As per the Wall Street Journal (WSJ) recent article, some of the biggest credit-reporting firms will remove most types of medical debt from consumers’ credit reports beginning July 2022. Although this may be good news for people who might otherwise never miss a debt payment, it could spell trouble for medical practices trying to collect patient payments. It’s possible that patients may be less likely to pay for medical services considering these changes.
Patients may also be slower to pay, knowing that their debt won’t appear on a credit report for a long time after they see their provider. This could potentially cause cashflow problems for medical practices and particularly those still rebuilding in the wake of the COVID-19 pandemic. In this article, we shared basic tips which will help in collecting patient payments quickly.
Before every patient visit, you need to have a benefits/ insurance coverage report. The insurance coverage report will explain covered services (procedure code-wise), along with co-payment and unpaid deductible amounts. You can share billing estimates with patients prior to their visit. With well-explained billing estimates patients are mentally prepared to make payments, at the time of visit only.
Educating patients is a crucial step in collecting patient payments. As mentioned earlier, a well-informed patient is likely to make complete payments at the time of visit only. For front desk team must be well informed and skilled to understand insurance coverage reports as they need to explain them to patients. For example, patients may not understand why they need to pay for a telephone appointment or why a telehealth visit costs the same as an in-person one. Explain that these services require provider time and expertise, which is why payers consider them compensable.
According to the Consumer Financial Protection Bureau (CFPB), roughly 20 percent of U.S. households report that they have medical debt. However, some estimates are even higher. For example, debt.com reports that 50 percent of Americans carried some type of medical debt in 2021 with about a third (34 percent) of those individuals owing between $1,000 and $5,000. You don’t want patients to forgo or delay care because they can’t afford it. The longer it takes patients to pay off their debt, the less value that money has to the practice because of overhead, salaries, and other expenses.
Be empathetic for the collection of patient responsibility after a patient has left the provider's office. Share statements with patients, make a clear and concise collection call, and answer any questions they might have. To minimize questions, be sure to send a clear and concise invoice. This includes the service date, location, provider, description of the service rendered, amount insurance paid (including primary and any secondary insurance), and the amount the patient owes. Clearly differentiate between co-payment and co-insurance amounts.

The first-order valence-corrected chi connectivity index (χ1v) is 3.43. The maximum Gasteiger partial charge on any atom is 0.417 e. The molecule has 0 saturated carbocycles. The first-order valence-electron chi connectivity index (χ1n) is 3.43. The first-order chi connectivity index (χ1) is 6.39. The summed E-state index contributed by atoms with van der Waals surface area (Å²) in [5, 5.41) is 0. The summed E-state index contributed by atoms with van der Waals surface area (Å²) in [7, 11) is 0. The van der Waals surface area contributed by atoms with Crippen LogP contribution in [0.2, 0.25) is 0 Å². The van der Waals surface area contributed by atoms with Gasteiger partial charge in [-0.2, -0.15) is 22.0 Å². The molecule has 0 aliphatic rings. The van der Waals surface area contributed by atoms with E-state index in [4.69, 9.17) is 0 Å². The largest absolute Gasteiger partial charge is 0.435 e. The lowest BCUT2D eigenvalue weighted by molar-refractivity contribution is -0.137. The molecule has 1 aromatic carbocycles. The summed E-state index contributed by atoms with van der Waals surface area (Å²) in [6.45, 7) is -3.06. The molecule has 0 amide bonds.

This enables practices to simply charge the card once a patient responsibility is assigned. If your practice intends to accept card payments as well as store, process, and transmit cardholder data, you need to host your data securely with a Payment Card Industry (PCI)-compliant hosting provider that ensures the data is encrypted, password-protected, and compliant with PCI Data Security Standards. These standards cover the technical aspects of handling and managing cardholder data. But it's really important as it ensures patient payments for every delivered service.
A medical billing company can assist you in various ways. Many practices may have laid off staff when patient volumes decreased. However, once volumes resume, they need to make sure they have enough staff for timely billing and collections. In some cases, it may make more sense to outsource revenue cycle management (RCM) to a company that is a branded extension of the practice and staff. Medical billing companies can share benefits reports prior to patient visits and can also email patient statements. Working with medical billing company also helps practices avoid internal staffing challenges.
Medical Billers and Coders (MBC) is a leading medical billing company providing complete revenue cycle solutions. We hope that some of the tips on collecting patient payments would be helpful for your practice amid upcoming changes. If you need any assistance in medical billing for your practice, contact us at email@example.com/888-357-3226.